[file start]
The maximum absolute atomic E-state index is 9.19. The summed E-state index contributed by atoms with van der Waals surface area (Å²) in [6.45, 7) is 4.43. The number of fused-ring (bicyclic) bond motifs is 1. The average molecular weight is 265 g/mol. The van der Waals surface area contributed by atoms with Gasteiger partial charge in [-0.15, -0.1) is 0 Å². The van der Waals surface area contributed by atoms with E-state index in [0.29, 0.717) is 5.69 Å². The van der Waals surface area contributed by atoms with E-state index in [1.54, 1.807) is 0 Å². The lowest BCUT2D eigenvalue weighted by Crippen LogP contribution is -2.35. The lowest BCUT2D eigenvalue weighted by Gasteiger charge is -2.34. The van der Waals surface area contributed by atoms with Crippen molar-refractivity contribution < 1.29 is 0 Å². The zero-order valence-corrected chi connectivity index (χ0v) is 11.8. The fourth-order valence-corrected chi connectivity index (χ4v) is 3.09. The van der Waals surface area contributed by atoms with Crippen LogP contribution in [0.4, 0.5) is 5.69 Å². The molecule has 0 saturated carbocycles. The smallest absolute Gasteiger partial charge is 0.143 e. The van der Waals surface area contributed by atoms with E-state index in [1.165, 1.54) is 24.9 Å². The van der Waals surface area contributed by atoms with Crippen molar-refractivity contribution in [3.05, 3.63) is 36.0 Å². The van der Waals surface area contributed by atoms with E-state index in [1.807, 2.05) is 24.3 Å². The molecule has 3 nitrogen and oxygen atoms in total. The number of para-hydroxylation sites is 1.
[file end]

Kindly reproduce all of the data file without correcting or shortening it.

The maximum absolute atomic E-state index is 9.19. The summed E-state index contributed by atoms with van der Waals surface area (Å²) in [6.45, 7) is 4.43. The number of fused-ring (bicyclic) bond motifs is 1. The average molecular weight is 265 g/mol. The van der Waals surface area contributed by atoms with Gasteiger partial charge in [-0.15, -0.1) is 0 Å². The van der Waals surface area contributed by atoms with E-state index in [0.29, 0.717) is 5.69 Å². The van der Waals surface area contributed by atoms with E-state index in [1.54, 1.807) is 0 Å². The lowest BCUT2D eigenvalue weighted by Crippen LogP contribution is -2.35. The lowest BCUT2D eigenvalue weighted by Gasteiger charge is -2.34. The van der Waals surface area contributed by atoms with Crippen molar-refractivity contribution < 1.29 is 0 Å². The zero-order valence-corrected chi connectivity index (χ0v) is 11.8. The fourth-order valence-corrected chi connectivity index (χ4v) is 3.09. The van der Waals surface area contributed by atoms with Crippen LogP contribution in [0.4, 0.5) is 5.69 Å². The molecule has 0 saturated carbocycles. The smallest absolute Gasteiger partial charge is 0.143 e. The van der Waals surface area contributed by atoms with E-state index in [1.165, 1.54) is 24.9 Å². The van der Waals surface area contributed by atoms with Crippen molar-refractivity contribution in [3.05, 3.63) is 36.0 Å². The van der Waals surface area contributed by atoms with E-state index in [1.807, 2.05) is 24.3 Å². The molecule has 3 nitrogen and oxygen atoms in total. The number of para-hydroxylation sites is 1.